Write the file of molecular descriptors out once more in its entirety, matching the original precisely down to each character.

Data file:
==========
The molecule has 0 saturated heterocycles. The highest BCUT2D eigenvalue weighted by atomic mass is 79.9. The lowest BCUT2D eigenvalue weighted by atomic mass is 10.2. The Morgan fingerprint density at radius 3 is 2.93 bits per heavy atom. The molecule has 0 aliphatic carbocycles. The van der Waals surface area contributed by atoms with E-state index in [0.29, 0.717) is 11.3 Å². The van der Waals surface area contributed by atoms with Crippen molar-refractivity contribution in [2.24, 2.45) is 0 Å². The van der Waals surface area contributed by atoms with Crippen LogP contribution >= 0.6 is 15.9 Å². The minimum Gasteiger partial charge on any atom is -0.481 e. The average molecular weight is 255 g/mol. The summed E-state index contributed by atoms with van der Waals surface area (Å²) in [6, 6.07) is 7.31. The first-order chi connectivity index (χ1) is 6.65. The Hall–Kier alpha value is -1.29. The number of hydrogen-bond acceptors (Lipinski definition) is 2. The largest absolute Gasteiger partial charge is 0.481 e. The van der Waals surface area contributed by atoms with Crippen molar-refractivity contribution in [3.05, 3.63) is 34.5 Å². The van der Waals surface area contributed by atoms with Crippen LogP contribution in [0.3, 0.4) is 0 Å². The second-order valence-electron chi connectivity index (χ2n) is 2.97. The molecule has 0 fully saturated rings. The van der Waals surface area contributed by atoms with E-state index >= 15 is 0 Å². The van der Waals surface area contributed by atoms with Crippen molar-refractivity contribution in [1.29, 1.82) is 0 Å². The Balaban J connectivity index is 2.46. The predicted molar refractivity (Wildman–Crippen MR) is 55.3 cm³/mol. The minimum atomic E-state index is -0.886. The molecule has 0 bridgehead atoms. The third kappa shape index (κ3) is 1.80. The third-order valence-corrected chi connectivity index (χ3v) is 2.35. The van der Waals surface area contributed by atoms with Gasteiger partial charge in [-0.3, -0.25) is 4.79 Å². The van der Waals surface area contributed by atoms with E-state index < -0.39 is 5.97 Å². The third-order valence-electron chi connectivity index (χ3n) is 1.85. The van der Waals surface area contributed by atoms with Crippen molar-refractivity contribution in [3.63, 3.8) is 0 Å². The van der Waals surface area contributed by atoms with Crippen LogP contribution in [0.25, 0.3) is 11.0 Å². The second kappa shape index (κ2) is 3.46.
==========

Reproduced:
The molecule has 0 saturated heterocycles. The highest BCUT2D eigenvalue weighted by atomic mass is 79.9. The lowest BCUT2D eigenvalue weighted by atomic mass is 10.2. The Morgan fingerprint density at radius 3 is 2.93 bits per heavy atom. The molecule has 0 aliphatic carbocycles. The van der Waals surface area contributed by atoms with E-state index in [0.29, 0.717) is 11.3 Å². The van der Waals surface area contributed by atoms with Crippen molar-refractivity contribution in [2.24, 2.45) is 0 Å². The van der Waals surface area contributed by atoms with Crippen LogP contribution >= 0.6 is 15.9 Å². The minimum Gasteiger partial charge on any atom is -0.481 e. The average molecular weight is 255 g/mol. The summed E-state index contributed by atoms with van der Waals surface area (Å²) in [6, 6.07) is 7.31. The first-order chi connectivity index (χ1) is 6.65. The Hall–Kier alpha value is -1.29. The number of hydrogen-bond acceptors (Lipinski definition) is 2. The largest absolute Gasteiger partial charge is 0.481 e. The van der Waals surface area contributed by atoms with Crippen molar-refractivity contribution in [3.05, 3.63) is 34.5 Å². The van der Waals surface area contributed by atoms with Crippen LogP contribution in [0.3, 0.4) is 0 Å². The second-order valence-electron chi connectivity index (χ2n) is 2.97. The molecule has 0 fully saturated rings. The van der Waals surface area contributed by atoms with E-state index >= 15 is 0 Å². The van der Waals surface area contributed by atoms with Crippen molar-refractivity contribution in [1.29, 1.82) is 0 Å². The Balaban J connectivity index is 2.46. The predicted molar refractivity (Wildman–Crippen MR) is 55.3 cm³/mol. The minimum atomic E-state index is -0.886. The molecule has 0 bridgehead atoms. The third kappa shape index (κ3) is 1.80. The third-order valence-corrected chi connectivity index (χ3v) is 2.35. The van der Waals surface area contributed by atoms with Gasteiger partial charge in [-0.3, -0.25) is 4.79 Å². The van der Waals surface area contributed by atoms with E-state index < -0.39 is 5.97 Å². The third-order valence-electron chi connectivity index (χ3n) is 1.85. The van der Waals surface area contributed by atoms with Crippen molar-refractivity contribution in [3.63, 3.8) is 0 Å². The van der Waals surface area contributed by atoms with Crippen LogP contribution in [0.25, 0.3) is 11.0 Å². The second kappa shape index (κ2) is 3.46.